Santa Muerte and Day of the Dead celebrations are linked through the deep connection between death, migration, and identity on either side of the border, evoking migrant crossings and deaths along the U.S.–Mexico border, the femicides in Ciudad Juárez and other border towns, the casualties of the drug wars, and the deep-rooted presence of Mexican communities in the United States. (2014, 186)
Martín challenges her audience to look beyond the ubiquity of death imagery and more deeply at a national context saturated with death that makes a figure such as Santa Muerte possible. In addition to dangerous border crossings, drug war casualties, and femicides, the recent disappearance of 43 students from Ayotzinapa, Guerrero, would make an important addition to Martín’s list of state-perpetuated violence. The summer I spent in Mexico City, I walked past countless images of the 43 missing students, pasted to the sides of buildings and columns, with the caption “Fue el estado.” The prevalence of death imagery in Mexican popular culture is much more than smiling neon skeletons—one must also look to the saturation of death and violence in the Mexican recent past to understand the significance of death in the contemporary Mexican landscape. This “saturation of death” that I refer to has provided fertile ground for the emergence of figures such as Santa Muerte.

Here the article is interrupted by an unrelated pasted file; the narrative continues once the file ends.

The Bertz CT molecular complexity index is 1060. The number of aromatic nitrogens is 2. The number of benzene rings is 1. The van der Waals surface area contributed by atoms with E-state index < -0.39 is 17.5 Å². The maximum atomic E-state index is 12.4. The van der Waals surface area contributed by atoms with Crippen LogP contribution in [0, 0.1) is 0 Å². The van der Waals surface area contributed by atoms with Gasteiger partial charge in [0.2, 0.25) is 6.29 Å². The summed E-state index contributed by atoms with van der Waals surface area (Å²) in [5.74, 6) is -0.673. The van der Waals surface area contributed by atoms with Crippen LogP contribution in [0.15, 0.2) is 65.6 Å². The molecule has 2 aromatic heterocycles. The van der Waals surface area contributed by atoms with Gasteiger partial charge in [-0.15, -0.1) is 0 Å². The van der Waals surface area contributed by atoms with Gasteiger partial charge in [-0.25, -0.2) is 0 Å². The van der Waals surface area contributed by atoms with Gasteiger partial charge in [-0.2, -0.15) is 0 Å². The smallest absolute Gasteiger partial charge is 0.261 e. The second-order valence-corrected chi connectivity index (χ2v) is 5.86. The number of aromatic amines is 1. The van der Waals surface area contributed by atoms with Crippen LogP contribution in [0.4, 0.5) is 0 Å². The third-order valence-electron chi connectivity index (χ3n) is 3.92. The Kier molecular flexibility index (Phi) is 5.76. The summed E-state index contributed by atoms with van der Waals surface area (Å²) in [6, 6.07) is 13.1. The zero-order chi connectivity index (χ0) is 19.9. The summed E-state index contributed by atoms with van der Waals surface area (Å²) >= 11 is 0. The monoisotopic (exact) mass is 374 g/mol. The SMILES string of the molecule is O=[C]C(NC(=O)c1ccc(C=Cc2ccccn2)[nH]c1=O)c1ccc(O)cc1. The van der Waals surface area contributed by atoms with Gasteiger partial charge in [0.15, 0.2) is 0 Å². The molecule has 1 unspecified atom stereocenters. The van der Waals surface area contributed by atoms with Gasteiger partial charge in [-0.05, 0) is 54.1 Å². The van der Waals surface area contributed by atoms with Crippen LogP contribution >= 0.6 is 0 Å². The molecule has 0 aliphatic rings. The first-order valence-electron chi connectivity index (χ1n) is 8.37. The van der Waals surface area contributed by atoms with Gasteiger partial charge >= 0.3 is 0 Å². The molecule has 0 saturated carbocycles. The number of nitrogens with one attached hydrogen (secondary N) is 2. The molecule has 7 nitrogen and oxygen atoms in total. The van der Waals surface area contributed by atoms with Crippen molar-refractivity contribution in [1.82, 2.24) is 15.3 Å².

El Santuario Nacional de la Santísima Muerte